The expectation on the Sub-I is that the student works as at the level of the intern, carrying their own patients, learning procedures, and managing patient care from start to finish.

A lecture series is held the weekly and consists of Sub-I level lectures given by emergency medicine faculty. These sessions are a mixture of PowerPoint presentations and small-group discussions.  Sub-I students are also required to complete a high quality 15 minute presentation on a specific emergency medicine topic during the last week of Sub-I lecture.  In addition, students attend 5 hours of educational conferences for the emergency medicine residents weekly.

There is no exam for Sub-I students, and will be graded 100% on clinical evaluations. Duration of rotation: 4 weeks

Students are given a formal orientation to the emergency department, which includes the following:


Emergency Medicine Faculty Involvement in Medical Student Education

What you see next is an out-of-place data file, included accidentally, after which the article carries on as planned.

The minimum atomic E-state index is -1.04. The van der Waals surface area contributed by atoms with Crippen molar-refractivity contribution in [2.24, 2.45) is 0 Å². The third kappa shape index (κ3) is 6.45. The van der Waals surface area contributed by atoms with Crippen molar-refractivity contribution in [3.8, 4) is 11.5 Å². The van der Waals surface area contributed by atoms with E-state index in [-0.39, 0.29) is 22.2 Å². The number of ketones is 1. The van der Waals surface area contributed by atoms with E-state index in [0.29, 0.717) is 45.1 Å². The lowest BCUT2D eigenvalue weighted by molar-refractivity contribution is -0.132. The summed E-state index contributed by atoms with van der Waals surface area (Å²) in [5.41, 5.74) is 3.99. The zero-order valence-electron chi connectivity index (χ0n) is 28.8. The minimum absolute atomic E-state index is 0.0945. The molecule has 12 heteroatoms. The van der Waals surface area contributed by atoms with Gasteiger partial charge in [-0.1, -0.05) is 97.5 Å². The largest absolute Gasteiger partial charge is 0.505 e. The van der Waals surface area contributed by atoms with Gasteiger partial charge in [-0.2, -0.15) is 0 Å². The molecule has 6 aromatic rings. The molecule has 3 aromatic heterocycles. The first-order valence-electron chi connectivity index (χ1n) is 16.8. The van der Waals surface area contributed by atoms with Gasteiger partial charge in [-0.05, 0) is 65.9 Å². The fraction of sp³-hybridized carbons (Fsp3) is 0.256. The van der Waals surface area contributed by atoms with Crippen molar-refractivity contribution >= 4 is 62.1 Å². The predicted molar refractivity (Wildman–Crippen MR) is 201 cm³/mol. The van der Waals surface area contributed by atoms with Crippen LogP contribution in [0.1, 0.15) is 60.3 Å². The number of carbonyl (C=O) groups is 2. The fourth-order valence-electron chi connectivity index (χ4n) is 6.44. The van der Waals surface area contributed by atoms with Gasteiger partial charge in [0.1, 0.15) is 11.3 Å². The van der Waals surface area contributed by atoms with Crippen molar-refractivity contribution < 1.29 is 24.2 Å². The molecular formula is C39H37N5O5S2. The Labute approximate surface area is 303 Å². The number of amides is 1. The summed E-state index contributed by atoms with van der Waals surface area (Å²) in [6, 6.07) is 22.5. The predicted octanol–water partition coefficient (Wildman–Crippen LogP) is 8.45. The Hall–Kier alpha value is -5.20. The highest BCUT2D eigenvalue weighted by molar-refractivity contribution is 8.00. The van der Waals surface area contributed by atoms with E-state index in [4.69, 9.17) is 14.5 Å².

Emergency Medicine faculty are very involved in undergraduate medical education at the University of Maryland School of Medicine.  During years 1 and 2, faculty give lectures and lead small groups as part of the Pathophysiology and Therapeutics course. In addition, Drs. Samantha King, Sarah Sommerkamp, Neeraja Murali, Afrah Ali, Leen Alblaihed and others have integrated other emergency medicine material into the curriculum, such as airway management and cardiopulmonary simulation case scenarios. Multiple faculty members are also involved in the Practice of Medicine course given for first and second-year medical students. Dr. Alblaihed is the course director for the Cardiology section of the 2nd year student curriculum. Spangler is the course director for the Multisystem course, a new and innovative experience to complete the preclinical curriculum for 2nd year students.  Many of the faculty also participate in the mentoring program and regularly have students in the emergency department for shadowing.


Emergency Medicine Interest Group (EMIG)